More join the fight to close the gender pay gap

Earlier this year, Philadelphia became the first city in the United States to prohibit employers from asking job applicants for their salary history.


Now, Philly is not alone. New York City's mayor has signed a similar law barring employers from asking job applicants about their wage history.


The purpose of the law is to help close the gender pay gap.


Employers routinely base salary offers and pay on previous wages.


This hurts female candidates because they typically earn less than their male counterparts due to the existing wage gap.


Questions about salary history -- and basing wages on that history -- perpetuate that gap.


Pay discrepancies between women and men who do essentially the same work persist across income and industries. These discrepancy extend beyond regular pay to raises and bonuses, too. 


New York and other cities pursuing similar pay equity measures may face the same challenges that Philadelphia has -- corporations and special interests more concerned about shareholder profits and CEO bonuses than they are about fair wages for women and the families they are trying to support.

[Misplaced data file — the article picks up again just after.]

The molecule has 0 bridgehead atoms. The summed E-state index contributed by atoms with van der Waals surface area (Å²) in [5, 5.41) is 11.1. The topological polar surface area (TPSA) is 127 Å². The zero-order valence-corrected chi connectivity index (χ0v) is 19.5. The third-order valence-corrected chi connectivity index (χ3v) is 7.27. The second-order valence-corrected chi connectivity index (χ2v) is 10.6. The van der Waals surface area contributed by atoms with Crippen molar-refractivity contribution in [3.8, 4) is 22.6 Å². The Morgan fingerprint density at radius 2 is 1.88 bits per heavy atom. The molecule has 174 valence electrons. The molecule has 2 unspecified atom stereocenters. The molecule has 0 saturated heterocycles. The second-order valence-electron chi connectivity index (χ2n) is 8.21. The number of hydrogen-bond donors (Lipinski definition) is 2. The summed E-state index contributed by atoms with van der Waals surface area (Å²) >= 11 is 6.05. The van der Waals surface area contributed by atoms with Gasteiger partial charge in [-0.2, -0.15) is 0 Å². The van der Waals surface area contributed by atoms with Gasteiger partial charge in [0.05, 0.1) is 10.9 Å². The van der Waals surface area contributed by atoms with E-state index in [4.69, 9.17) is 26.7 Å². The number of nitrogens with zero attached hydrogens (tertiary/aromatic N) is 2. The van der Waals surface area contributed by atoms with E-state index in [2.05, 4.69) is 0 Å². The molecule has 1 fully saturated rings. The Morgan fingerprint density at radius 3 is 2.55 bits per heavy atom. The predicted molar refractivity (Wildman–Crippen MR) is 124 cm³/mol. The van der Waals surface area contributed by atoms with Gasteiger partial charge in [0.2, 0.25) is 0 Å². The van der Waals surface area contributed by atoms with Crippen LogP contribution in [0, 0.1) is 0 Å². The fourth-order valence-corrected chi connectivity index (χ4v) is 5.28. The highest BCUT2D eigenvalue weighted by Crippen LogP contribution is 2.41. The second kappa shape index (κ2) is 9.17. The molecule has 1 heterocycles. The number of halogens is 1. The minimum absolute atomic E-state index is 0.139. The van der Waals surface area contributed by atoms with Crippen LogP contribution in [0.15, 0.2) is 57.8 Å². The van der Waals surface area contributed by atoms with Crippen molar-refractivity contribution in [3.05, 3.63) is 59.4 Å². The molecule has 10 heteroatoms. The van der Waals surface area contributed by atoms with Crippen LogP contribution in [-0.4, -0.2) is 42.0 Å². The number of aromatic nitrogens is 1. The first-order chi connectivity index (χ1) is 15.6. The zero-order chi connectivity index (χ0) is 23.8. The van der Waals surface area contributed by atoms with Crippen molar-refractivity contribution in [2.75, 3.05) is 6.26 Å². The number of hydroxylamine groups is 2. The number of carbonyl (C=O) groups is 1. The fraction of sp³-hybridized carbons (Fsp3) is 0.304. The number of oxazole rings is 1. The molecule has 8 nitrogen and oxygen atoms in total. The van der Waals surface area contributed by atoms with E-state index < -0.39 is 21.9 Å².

Philadelphia's legislation has been challenged in court by the Chamber of Commerce with the support of several major corporations in the city.


Cities and towns shouldn't have to take on the responsibility and expense of protecting fair wages and the income you and your family deserve -- and you shouldn't have to live in a certain city to have your wages protected.


This is a fight the state legislature should be waging -- one it has ignored under Republican majorities.


That's why Democrats in the state House of Representatives are fighting for a strong statewide equal pay law, one that is clear, effective and holds employers accountable when wage discrimination occurs due to gender.


The wage gap costs the typical Pennsylvania woman nearly half a million dollars over a 40-year work career.


State government that works for you instead of the corporations and their special interests wouldn't ignore such brazen theft in any other circumstance.